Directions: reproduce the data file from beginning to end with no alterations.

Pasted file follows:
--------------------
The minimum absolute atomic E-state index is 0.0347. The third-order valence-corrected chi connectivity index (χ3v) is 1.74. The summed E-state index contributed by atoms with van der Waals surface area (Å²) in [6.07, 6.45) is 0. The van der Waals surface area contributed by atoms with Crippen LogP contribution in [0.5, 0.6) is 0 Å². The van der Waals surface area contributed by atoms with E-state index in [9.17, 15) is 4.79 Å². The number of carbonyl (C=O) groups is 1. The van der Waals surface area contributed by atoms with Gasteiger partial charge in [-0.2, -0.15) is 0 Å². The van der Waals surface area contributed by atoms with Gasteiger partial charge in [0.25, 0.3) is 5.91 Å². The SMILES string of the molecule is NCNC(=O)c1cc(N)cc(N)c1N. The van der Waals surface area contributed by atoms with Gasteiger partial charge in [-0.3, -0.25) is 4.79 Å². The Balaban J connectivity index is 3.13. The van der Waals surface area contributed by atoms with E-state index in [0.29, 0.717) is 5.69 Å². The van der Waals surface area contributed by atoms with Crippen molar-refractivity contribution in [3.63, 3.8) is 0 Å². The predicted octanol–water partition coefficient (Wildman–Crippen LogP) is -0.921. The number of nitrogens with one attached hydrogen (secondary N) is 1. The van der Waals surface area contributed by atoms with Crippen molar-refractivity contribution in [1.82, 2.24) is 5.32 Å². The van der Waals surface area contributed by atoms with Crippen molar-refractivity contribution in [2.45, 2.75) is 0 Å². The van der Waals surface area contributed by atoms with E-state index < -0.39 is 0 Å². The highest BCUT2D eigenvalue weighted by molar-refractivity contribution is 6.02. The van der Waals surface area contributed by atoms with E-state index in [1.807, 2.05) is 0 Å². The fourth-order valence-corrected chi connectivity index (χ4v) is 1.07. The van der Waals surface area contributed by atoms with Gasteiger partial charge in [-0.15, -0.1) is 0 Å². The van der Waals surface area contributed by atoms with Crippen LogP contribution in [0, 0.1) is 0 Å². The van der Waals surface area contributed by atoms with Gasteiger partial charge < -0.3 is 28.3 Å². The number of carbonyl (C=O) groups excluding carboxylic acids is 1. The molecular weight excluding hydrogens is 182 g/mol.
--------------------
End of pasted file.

The minimum absolute atomic E-state index is 0.0347. The third-order valence-corrected chi connectivity index (χ3v) is 1.74. The summed E-state index contributed by atoms with van der Waals surface area (Å²) in [6.07, 6.45) is 0. The van der Waals surface area contributed by atoms with Crippen LogP contribution in [0.5, 0.6) is 0 Å². The van der Waals surface area contributed by atoms with E-state index in [9.17, 15) is 4.79 Å². The number of carbonyl (C=O) groups is 1. The van der Waals surface area contributed by atoms with Gasteiger partial charge in [-0.2, -0.15) is 0 Å². The van der Waals surface area contributed by atoms with Gasteiger partial charge in [0.25, 0.3) is 5.91 Å². The SMILES string of the molecule is NCNC(=O)c1cc(N)cc(N)c1N. The van der Waals surface area contributed by atoms with Gasteiger partial charge in [-0.3, -0.25) is 4.79 Å². The Balaban J connectivity index is 3.13. The van der Waals surface area contributed by atoms with E-state index in [0.29, 0.717) is 5.69 Å². The van der Waals surface area contributed by atoms with Crippen molar-refractivity contribution in [3.63, 3.8) is 0 Å². The predicted octanol–water partition coefficient (Wildman–Crippen LogP) is -0.921. The number of nitrogens with one attached hydrogen (secondary N) is 1. The van der Waals surface area contributed by atoms with Crippen molar-refractivity contribution in [1.82, 2.24) is 5.32 Å². The van der Waals surface area contributed by atoms with Crippen molar-refractivity contribution in [2.45, 2.75) is 0 Å². The van der Waals surface area contributed by atoms with E-state index < -0.39 is 0 Å². The highest BCUT2D eigenvalue weighted by molar-refractivity contribution is 6.02. The van der Waals surface area contributed by atoms with E-state index in [1.807, 2.05) is 0 Å². The fourth-order valence-corrected chi connectivity index (χ4v) is 1.07. The van der Waals surface area contributed by atoms with Gasteiger partial charge in [-0.15, -0.1) is 0 Å². The van der Waals surface area contributed by atoms with Crippen LogP contribution in [0, 0.1) is 0 Å². The van der Waals surface area contributed by atoms with Gasteiger partial charge < -0.3 is 28.3 Å². The number of carbonyl (C=O) groups excluding carboxylic acids is 1. The molecular weight excluding hydrogens is 182 g/mol.